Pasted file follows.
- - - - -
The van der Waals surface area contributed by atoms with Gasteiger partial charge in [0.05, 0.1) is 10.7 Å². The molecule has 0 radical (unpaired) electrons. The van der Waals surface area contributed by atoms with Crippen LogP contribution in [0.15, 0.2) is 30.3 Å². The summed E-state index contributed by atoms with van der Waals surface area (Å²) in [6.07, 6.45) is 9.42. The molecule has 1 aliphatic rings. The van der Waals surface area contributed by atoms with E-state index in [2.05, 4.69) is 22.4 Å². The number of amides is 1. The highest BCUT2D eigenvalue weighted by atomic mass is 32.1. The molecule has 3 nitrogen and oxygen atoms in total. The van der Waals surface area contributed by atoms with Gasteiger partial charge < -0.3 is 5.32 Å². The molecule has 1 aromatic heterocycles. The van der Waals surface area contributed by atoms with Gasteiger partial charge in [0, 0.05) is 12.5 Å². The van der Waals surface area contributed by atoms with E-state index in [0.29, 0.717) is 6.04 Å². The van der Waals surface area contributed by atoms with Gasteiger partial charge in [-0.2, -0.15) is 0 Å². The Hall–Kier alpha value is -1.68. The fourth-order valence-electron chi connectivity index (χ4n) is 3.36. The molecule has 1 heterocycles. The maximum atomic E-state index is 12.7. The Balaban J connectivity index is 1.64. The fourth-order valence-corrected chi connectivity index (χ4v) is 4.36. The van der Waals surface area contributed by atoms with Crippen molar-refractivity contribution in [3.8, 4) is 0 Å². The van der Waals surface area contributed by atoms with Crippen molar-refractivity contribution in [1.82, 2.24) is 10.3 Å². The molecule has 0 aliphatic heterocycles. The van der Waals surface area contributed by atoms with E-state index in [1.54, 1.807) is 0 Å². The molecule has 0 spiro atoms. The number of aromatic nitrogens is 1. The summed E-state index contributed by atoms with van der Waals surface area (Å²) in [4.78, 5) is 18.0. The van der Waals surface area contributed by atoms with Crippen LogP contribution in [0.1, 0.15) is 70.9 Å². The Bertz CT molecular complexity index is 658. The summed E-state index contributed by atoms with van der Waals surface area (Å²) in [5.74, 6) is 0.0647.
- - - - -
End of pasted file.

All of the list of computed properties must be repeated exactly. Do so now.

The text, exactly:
The van der Waals surface area contributed by atoms with Gasteiger partial charge in [0.05, 0.1) is 10.7 Å². The molecule has 0 radical (unpaired) electrons. The van der Waals surface area contributed by atoms with Crippen LogP contribution in [0.15, 0.2) is 30.3 Å². The summed E-state index contributed by atoms with van der Waals surface area (Å²) in [6.07, 6.45) is 9.42. The molecule has 1 aliphatic rings. The van der Waals surface area contributed by atoms with E-state index in [2.05, 4.69) is 22.4 Å². The number of amides is 1. The highest BCUT2D eigenvalue weighted by atomic mass is 32.1. The molecule has 3 nitrogen and oxygen atoms in total. The van der Waals surface area contributed by atoms with Gasteiger partial charge < -0.3 is 5.32 Å². The molecule has 1 aromatic heterocycles. The van der Waals surface area contributed by atoms with Gasteiger partial charge in [0, 0.05) is 12.5 Å². The van der Waals surface area contributed by atoms with E-state index in [0.29, 0.717) is 6.04 Å². The van der Waals surface area contributed by atoms with Gasteiger partial charge in [-0.2, -0.15) is 0 Å². The Hall–Kier alpha value is -1.68. The fourth-order valence-electron chi connectivity index (χ4n) is 3.36. The molecule has 1 heterocycles. The maximum atomic E-state index is 12.7. The Balaban J connectivity index is 1.64. The fourth-order valence-corrected chi connectivity index (χ4v) is 4.36. The van der Waals surface area contributed by atoms with Crippen molar-refractivity contribution in [3.8, 4) is 0 Å². The van der Waals surface area contributed by atoms with Crippen molar-refractivity contribution in [1.82, 2.24) is 10.3 Å². The molecule has 0 aliphatic heterocycles. The van der Waals surface area contributed by atoms with E-state index in [1.54, 1.807) is 0 Å². The molecule has 0 spiro atoms. The number of aromatic nitrogens is 1. The summed E-state index contributed by atoms with van der Waals surface area (Å²) in [4.78, 5) is 18.0. The van der Waals surface area contributed by atoms with Crippen LogP contribution in [0.1, 0.15) is 70.9 Å². The Bertz CT molecular complexity index is 658. The summed E-state index contributed by atoms with van der Waals surface area (Å²) in [5.74, 6) is 0.0647.